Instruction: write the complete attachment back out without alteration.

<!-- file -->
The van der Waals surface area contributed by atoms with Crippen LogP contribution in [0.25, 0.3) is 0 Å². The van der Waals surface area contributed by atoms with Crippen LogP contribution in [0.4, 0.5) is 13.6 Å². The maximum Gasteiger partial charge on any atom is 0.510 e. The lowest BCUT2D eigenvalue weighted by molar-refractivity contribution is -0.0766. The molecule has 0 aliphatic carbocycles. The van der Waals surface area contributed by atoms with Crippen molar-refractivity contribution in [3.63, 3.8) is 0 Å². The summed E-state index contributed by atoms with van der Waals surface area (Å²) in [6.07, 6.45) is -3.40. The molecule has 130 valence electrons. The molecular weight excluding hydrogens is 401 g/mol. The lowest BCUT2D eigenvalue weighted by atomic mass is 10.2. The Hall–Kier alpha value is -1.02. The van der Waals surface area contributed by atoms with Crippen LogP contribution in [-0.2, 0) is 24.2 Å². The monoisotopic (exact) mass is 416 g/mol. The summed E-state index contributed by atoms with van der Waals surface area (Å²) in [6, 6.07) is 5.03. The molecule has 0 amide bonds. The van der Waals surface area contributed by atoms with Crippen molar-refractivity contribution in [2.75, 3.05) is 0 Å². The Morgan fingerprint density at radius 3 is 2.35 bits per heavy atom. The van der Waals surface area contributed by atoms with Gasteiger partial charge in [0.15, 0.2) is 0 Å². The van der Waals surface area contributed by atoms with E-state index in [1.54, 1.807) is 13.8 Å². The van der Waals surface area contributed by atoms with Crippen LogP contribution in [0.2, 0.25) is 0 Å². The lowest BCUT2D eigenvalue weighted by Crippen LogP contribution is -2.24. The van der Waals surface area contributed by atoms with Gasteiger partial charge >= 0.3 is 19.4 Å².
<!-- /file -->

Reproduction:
The van der Waals surface area contributed by atoms with Crippen LogP contribution in [0.25, 0.3) is 0 Å². The van der Waals surface area contributed by atoms with Crippen LogP contribution in [0.4, 0.5) is 13.6 Å². The maximum Gasteiger partial charge on any atom is 0.510 e. The lowest BCUT2D eigenvalue weighted by molar-refractivity contribution is -0.0766. The molecule has 0 aliphatic carbocycles. The van der Waals surface area contributed by atoms with Crippen molar-refractivity contribution in [3.63, 3.8) is 0 Å². The summed E-state index contributed by atoms with van der Waals surface area (Å²) in [6.07, 6.45) is -3.40. The molecule has 130 valence electrons. The molecular weight excluding hydrogens is 401 g/mol. The lowest BCUT2D eigenvalue weighted by atomic mass is 10.2. The Hall–Kier alpha value is -1.02. The van der Waals surface area contributed by atoms with Crippen LogP contribution in [-0.2, 0) is 24.2 Å². The monoisotopic (exact) mass is 416 g/mol. The summed E-state index contributed by atoms with van der Waals surface area (Å²) in [6, 6.07) is 5.03. The molecule has 0 amide bonds. The van der Waals surface area contributed by atoms with Crippen molar-refractivity contribution in [2.75, 3.05) is 0 Å². The Morgan fingerprint density at radius 3 is 2.35 bits per heavy atom. The van der Waals surface area contributed by atoms with Gasteiger partial charge in [0.15, 0.2) is 0 Å². The van der Waals surface area contributed by atoms with E-state index in [1.54, 1.807) is 13.8 Å². The van der Waals surface area contributed by atoms with Crippen LogP contribution in [0.2, 0.25) is 0 Å². The lowest BCUT2D eigenvalue weighted by Crippen LogP contribution is -2.24. The van der Waals surface area contributed by atoms with Gasteiger partial charge >= 0.3 is 19.4 Å².